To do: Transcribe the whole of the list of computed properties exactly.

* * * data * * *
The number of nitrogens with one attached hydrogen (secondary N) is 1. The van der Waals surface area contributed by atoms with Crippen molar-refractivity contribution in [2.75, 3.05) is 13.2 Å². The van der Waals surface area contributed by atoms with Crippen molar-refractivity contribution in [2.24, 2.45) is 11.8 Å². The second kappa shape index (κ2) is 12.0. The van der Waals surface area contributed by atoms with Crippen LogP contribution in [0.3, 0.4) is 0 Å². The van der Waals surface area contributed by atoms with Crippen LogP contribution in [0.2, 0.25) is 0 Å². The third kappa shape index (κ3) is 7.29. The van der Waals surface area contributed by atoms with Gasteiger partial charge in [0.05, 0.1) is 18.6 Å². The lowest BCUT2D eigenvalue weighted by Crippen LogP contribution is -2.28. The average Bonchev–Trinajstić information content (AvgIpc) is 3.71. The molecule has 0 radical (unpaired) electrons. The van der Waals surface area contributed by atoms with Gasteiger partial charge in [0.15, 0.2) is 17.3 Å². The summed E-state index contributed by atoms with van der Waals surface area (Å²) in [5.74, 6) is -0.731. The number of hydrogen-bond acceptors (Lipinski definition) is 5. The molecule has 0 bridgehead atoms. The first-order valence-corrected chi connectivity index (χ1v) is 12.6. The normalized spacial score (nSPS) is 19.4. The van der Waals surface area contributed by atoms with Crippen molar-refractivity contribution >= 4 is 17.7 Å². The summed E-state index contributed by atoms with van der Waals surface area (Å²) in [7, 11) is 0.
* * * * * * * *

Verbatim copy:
The number of nitrogens with one attached hydrogen (secondary N) is 1. The van der Waals surface area contributed by atoms with Crippen molar-refractivity contribution in [2.75, 3.05) is 13.2 Å². The van der Waals surface area contributed by atoms with Crippen molar-refractivity contribution in [2.24, 2.45) is 11.8 Å². The second kappa shape index (κ2) is 12.0. The van der Waals surface area contributed by atoms with Crippen LogP contribution in [0.3, 0.4) is 0 Å². The van der Waals surface area contributed by atoms with Crippen LogP contribution in [0.2, 0.25) is 0 Å². The third kappa shape index (κ3) is 7.29. The van der Waals surface area contributed by atoms with Gasteiger partial charge in [0.05, 0.1) is 18.6 Å². The lowest BCUT2D eigenvalue weighted by Crippen LogP contribution is -2.28. The average Bonchev–Trinajstić information content (AvgIpc) is 3.71. The molecule has 0 radical (unpaired) electrons. The van der Waals surface area contributed by atoms with Gasteiger partial charge in [0.15, 0.2) is 17.3 Å². The summed E-state index contributed by atoms with van der Waals surface area (Å²) in [5.74, 6) is -0.731. The number of hydrogen-bond acceptors (Lipinski definition) is 5. The molecule has 0 bridgehead atoms. The first-order valence-corrected chi connectivity index (χ1v) is 12.6. The normalized spacial score (nSPS) is 19.4. The van der Waals surface area contributed by atoms with Crippen molar-refractivity contribution >= 4 is 17.7 Å². The summed E-state index contributed by atoms with van der Waals surface area (Å²) in [7, 11) is 0.